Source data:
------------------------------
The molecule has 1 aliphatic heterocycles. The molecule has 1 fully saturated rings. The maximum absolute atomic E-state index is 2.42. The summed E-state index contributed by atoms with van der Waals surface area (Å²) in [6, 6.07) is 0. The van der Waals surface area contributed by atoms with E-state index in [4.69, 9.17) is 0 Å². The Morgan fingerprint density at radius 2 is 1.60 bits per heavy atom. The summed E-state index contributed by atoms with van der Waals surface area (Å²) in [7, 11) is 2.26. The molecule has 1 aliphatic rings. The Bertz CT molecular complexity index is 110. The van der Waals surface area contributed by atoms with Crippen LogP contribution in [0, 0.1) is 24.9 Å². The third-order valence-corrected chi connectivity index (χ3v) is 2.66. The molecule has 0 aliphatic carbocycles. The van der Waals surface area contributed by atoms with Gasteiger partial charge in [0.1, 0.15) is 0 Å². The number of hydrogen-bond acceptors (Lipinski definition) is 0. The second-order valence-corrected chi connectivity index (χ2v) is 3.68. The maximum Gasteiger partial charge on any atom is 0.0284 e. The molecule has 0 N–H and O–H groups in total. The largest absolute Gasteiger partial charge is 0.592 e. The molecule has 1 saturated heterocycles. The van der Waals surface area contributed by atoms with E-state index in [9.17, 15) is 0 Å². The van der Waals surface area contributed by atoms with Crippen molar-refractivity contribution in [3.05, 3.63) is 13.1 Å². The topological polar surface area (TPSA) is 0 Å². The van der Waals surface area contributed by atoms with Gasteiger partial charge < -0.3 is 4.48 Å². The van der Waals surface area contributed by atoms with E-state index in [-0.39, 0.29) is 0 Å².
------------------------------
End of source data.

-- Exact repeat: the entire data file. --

The molecule has 1 aliphatic heterocycles. The molecule has 1 fully saturated rings. The maximum absolute atomic E-state index is 2.42. The summed E-state index contributed by atoms with van der Waals surface area (Å²) in [6, 6.07) is 0. The van der Waals surface area contributed by atoms with E-state index in [4.69, 9.17) is 0 Å². The Morgan fingerprint density at radius 2 is 1.60 bits per heavy atom. The summed E-state index contributed by atoms with van der Waals surface area (Å²) in [7, 11) is 2.26. The molecule has 1 aliphatic rings. The Bertz CT molecular complexity index is 110. The van der Waals surface area contributed by atoms with Crippen LogP contribution in [0, 0.1) is 24.9 Å². The third-order valence-corrected chi connectivity index (χ3v) is 2.66. The molecule has 0 aliphatic carbocycles. The van der Waals surface area contributed by atoms with Gasteiger partial charge in [0.1, 0.15) is 0 Å². The number of hydrogen-bond acceptors (Lipinski definition) is 0. The second-order valence-corrected chi connectivity index (χ2v) is 3.68. The maximum Gasteiger partial charge on any atom is 0.0284 e. The molecule has 0 N–H and O–H groups in total. The largest absolute Gasteiger partial charge is 0.592 e. The molecule has 1 saturated heterocycles. The van der Waals surface area contributed by atoms with E-state index in [9.17, 15) is 0 Å². The van der Waals surface area contributed by atoms with Crippen molar-refractivity contribution in [3.05, 3.63) is 13.1 Å². The topological polar surface area (TPSA) is 0 Å². The van der Waals surface area contributed by atoms with Gasteiger partial charge < -0.3 is 4.48 Å². The van der Waals surface area contributed by atoms with E-state index in [-0.39, 0.29) is 0 Å².